Hiroshima, 48 years later

Features Trends & Culture - August 6th, 1993

Story by Merin Waite
Photos by Paul Quayle

“I am humbled that people, of Hiroshima, who suffered so much, are not bitter or vengeful.”

—Bishop Desmond Tutu

It was the weather that ultimately brought “Little Boy” to southwest Honshu. The shimmering heat and clear skies over Hiroshima in the summer of 1945 determined that it, as opposed to other considered targets such as Niigata, was chosen as the city on which the first atomic bomb was to be detonated. Thus, on Aug. 6, at 8:15 a.m., the bomb exploded next to Aioi Bridge over Hiroshima Prefectural Industrial Promotions Hall, the remains of which have become the central feature of Peace Memorial Park.

Of course, it wasn’t the weather which initially put Hiroshima in the minds of Allied Forces military plan­ners. The city had played an important part in the War both as a manufacturing center and a point of embarkation for troops being posted overseas. Its importance wasn’t surprising, given its historical asso­ciation with armed conflicts.

In both the Sino-Japanesc and Russo-Japanese Wars, it played a significant role and had, in the Sino-Japanese War, even been the Emperor’s Military Head­quarters for a brief period. But finally it wasn’t its role in the war effort that determined its fate but the relent­less blue skies and sunshine that made it an easy target for the crew of the Enola Gay as they flew through the brilliant summer morning.

The immediate effects of the explosion came in two waves; first the radiant heat, then the shock. The radiant heat was such that everything burnable within a one-kilometer radius was reduced to ashes, even the roof tiles of the houses were blistered by its intensity. The shock wave that followed leveled most of what remained.

With a force of some five tons per square meter, even solid slabs of stone were moved, and few build­ings were made of such materials in a district largely given over to small businesses and entertainment es­tablishments. The longer term effects of the bomb were as grim if not as dramatic: cancer, unhealing burns and radiation sickness added to the usual im­pairments of bombardment and the cost in terms of bereavement, disorientation and despair are impossible to calculate.

Post-war Japan isn’t noted internationally for the beauty of its cities. Necessity made certain that what­ever was needed went up despite how it might appear aesthetically, and rightly so, considering that people were homeless. Hiroshima looks very much like any other Japanese city in many respects but, by virtue of the far-sighted actions of one of Hiroshima’s post-war mayors, Shinzo Hamai, something of the city’s past has been preserved: the A-Bomb Dome.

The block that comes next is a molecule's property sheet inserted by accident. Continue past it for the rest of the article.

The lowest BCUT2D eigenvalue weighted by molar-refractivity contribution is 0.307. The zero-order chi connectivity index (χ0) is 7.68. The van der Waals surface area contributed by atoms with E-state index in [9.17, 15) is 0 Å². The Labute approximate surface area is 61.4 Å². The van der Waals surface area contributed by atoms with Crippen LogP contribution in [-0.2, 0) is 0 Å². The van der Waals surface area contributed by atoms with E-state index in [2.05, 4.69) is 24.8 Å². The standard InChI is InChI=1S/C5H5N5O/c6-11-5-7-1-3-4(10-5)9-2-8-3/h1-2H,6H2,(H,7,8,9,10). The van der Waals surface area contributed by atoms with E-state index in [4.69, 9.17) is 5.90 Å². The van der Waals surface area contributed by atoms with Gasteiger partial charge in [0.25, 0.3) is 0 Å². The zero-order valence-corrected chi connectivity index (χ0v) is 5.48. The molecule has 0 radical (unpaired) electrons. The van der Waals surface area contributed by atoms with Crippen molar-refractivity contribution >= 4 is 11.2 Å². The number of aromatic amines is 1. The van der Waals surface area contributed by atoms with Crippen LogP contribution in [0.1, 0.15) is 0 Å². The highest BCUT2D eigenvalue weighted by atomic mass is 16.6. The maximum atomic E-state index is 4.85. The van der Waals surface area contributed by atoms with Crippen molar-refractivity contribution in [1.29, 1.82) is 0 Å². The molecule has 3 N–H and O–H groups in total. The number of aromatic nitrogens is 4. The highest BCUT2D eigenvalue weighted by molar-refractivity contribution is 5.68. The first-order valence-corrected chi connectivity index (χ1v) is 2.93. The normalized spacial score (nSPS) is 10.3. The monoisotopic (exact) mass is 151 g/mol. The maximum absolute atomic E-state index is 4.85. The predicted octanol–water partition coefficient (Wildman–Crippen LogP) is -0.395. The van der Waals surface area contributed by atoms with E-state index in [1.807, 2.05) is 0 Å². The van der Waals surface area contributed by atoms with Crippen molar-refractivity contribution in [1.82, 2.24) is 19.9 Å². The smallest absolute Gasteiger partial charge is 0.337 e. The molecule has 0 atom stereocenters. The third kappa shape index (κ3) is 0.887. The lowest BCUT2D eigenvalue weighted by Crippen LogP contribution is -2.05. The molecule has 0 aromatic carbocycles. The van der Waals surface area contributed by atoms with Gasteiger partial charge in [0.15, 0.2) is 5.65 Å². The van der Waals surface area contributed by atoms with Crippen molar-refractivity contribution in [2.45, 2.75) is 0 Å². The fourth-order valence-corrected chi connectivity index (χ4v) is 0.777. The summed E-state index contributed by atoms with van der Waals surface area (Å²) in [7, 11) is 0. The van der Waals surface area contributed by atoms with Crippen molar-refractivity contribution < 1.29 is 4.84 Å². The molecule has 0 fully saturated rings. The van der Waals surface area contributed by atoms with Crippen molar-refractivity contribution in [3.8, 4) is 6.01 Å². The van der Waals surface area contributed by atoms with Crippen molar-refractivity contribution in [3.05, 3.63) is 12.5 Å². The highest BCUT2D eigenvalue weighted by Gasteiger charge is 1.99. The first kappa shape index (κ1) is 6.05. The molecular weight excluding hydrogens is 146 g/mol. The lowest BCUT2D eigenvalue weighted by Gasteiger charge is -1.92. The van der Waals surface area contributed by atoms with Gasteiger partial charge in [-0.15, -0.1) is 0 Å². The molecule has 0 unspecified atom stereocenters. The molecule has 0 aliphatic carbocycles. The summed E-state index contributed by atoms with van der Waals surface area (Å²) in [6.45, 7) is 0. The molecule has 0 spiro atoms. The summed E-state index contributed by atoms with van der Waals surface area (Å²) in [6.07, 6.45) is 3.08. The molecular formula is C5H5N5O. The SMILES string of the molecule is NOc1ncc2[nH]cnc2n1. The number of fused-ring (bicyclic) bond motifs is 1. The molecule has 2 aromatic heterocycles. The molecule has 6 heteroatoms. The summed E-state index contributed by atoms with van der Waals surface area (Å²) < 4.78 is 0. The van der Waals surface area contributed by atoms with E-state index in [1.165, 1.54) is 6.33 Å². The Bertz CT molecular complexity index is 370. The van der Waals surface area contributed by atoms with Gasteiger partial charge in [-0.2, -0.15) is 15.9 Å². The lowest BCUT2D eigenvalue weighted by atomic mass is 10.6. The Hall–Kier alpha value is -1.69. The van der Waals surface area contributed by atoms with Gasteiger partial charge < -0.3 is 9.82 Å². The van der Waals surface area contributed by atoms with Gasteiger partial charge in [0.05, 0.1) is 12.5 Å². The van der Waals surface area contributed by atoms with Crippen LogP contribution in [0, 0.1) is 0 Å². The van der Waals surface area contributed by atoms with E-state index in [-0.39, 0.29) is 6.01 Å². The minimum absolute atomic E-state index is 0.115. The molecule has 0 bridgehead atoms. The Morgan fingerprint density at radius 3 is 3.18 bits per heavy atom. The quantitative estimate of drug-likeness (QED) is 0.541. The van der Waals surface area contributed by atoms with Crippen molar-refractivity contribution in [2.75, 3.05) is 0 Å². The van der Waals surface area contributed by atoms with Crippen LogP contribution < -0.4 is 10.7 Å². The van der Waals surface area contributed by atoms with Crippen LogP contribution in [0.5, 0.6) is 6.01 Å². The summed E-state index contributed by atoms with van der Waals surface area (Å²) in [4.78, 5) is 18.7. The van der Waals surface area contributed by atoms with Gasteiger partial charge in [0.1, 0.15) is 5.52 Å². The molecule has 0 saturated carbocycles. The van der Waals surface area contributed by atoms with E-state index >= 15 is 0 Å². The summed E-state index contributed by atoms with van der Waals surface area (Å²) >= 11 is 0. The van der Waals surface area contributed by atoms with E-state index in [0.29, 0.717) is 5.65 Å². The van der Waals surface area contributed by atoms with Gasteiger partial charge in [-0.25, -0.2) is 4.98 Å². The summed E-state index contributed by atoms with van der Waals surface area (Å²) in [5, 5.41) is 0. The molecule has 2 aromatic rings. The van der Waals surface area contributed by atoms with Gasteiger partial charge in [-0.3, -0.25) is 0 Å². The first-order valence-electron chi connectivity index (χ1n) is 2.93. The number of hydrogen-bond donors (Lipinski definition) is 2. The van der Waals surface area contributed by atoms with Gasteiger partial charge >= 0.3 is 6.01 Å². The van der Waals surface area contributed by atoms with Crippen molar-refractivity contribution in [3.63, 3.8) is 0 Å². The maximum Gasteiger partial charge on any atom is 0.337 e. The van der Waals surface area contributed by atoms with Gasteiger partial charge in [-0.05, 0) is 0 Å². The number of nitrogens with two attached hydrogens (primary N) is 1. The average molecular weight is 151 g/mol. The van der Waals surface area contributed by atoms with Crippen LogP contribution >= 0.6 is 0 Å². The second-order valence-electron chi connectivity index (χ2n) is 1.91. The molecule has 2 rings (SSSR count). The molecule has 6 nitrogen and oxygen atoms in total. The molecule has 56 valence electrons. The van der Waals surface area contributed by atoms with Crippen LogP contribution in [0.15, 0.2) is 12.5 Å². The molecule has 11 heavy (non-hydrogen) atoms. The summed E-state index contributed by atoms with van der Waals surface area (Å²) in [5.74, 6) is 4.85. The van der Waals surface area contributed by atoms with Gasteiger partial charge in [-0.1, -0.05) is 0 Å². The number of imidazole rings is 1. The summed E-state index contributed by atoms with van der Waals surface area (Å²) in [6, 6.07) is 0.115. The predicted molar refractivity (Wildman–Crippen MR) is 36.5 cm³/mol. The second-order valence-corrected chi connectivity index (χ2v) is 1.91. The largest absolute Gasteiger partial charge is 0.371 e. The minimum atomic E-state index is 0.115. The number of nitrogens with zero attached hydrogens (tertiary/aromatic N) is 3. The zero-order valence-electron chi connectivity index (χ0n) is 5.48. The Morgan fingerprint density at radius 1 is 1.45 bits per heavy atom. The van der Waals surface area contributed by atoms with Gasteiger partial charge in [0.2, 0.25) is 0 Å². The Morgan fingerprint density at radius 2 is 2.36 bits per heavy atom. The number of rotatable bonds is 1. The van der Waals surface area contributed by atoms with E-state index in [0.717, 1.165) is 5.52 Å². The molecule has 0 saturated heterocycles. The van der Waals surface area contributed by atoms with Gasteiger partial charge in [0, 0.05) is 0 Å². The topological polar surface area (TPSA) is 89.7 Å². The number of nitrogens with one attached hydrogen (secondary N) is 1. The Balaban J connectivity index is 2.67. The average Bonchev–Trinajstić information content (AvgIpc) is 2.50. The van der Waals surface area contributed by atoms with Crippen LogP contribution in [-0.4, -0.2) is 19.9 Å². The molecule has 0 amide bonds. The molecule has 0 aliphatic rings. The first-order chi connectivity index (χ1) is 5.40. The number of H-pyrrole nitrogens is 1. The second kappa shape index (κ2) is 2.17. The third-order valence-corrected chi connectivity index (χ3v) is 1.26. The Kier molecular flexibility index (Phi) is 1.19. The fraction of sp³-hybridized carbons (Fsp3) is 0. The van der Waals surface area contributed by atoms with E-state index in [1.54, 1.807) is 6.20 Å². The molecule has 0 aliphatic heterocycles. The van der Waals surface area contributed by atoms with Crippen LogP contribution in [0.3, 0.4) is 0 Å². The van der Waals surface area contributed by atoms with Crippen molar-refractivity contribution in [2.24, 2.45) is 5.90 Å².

Arrested in decay by restoration funded by a na­tionwide collection started in a Tokyo park, the re­mains of Hiroshima Prefectural Industrial Promotions Hall stands as a warning against atomic war. It is fitting that, amidst Hiroshima’s urban modernness— parking towers, baseball stadium and department stores—there should be such a stark reminder of an event that leveled the city not 50 years ago.

Although the A-Bomb Dome is all that remains of original buildings in the vicinity, it is far from being alone in a park well supplied with monuments to those who died. A Cenotaph houses the names of all those killed as a result of the bombing, and to date the total stands at 176,964. More names are annually added to the register.

The Flame of Peace

In front of the Cenotaph is Peace Pond, symboli­cally providing the souls of the dead with fresh, cool water. In the middle of Peace Pond is the Flame of Peace to be kept alight until all nuclear weapons have been abolished.

Nowadays all these monuments are constantly vis­ited by school groups and it is bewildering to think their contemporaries of 48 years ago were among the victims of the explosion. Piteously burned, they stag­gered around crying for water on the same ground where school children play today.

Another place popular with the young is the Children’s Peace Monument. Some years after the bomb, many children developed leukemia and subsequently died. One such child made hundreds of pa­per cranes in the hope these symbols of good fortune would aid her recovery. Despite her persistence, she died and the monument was built to her memory. It is usually bedecked with chains of paper cranes left by children and adults who visit the memorial.